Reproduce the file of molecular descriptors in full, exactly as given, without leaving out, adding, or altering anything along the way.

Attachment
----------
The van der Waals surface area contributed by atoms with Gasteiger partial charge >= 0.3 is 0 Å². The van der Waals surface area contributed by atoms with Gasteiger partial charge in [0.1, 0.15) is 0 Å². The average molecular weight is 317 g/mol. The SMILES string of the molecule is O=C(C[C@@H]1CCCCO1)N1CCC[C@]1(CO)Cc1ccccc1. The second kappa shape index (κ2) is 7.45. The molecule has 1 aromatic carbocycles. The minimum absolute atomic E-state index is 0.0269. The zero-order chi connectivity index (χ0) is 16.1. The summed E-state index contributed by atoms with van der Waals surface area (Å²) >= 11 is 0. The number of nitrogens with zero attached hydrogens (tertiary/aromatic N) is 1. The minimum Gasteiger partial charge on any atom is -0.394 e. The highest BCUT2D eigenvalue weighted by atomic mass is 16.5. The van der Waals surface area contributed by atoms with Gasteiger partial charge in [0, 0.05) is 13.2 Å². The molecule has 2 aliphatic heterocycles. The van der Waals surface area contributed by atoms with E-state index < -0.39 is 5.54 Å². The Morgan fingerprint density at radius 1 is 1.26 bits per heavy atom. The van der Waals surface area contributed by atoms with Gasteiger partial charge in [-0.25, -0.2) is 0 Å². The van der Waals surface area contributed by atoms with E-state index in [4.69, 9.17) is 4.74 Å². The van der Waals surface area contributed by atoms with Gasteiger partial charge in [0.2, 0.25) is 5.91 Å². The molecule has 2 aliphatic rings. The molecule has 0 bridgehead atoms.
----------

The van der Waals surface area contributed by atoms with Gasteiger partial charge >= 0.3 is 0 Å². The van der Waals surface area contributed by atoms with Gasteiger partial charge in [0.1, 0.15) is 0 Å². The average molecular weight is 317 g/mol. The SMILES string of the molecule is O=C(C[C@@H]1CCCCO1)N1CCC[C@]1(CO)Cc1ccccc1. The second kappa shape index (κ2) is 7.45. The molecule has 1 aromatic carbocycles. The minimum absolute atomic E-state index is 0.0269. The zero-order chi connectivity index (χ0) is 16.1. The summed E-state index contributed by atoms with van der Waals surface area (Å²) >= 11 is 0. The number of nitrogens with zero attached hydrogens (tertiary/aromatic N) is 1. The minimum Gasteiger partial charge on any atom is -0.394 e. The highest BCUT2D eigenvalue weighted by atomic mass is 16.5. The van der Waals surface area contributed by atoms with Gasteiger partial charge in [0, 0.05) is 13.2 Å². The molecule has 2 aliphatic heterocycles. The van der Waals surface area contributed by atoms with E-state index < -0.39 is 5.54 Å². The Morgan fingerprint density at radius 1 is 1.26 bits per heavy atom. The van der Waals surface area contributed by atoms with Gasteiger partial charge in [-0.25, -0.2) is 0 Å². The van der Waals surface area contributed by atoms with E-state index in [4.69, 9.17) is 4.74 Å². The van der Waals surface area contributed by atoms with Gasteiger partial charge in [0.2, 0.25) is 5.91 Å². The molecule has 2 aliphatic rings. The molecule has 0 bridgehead atoms.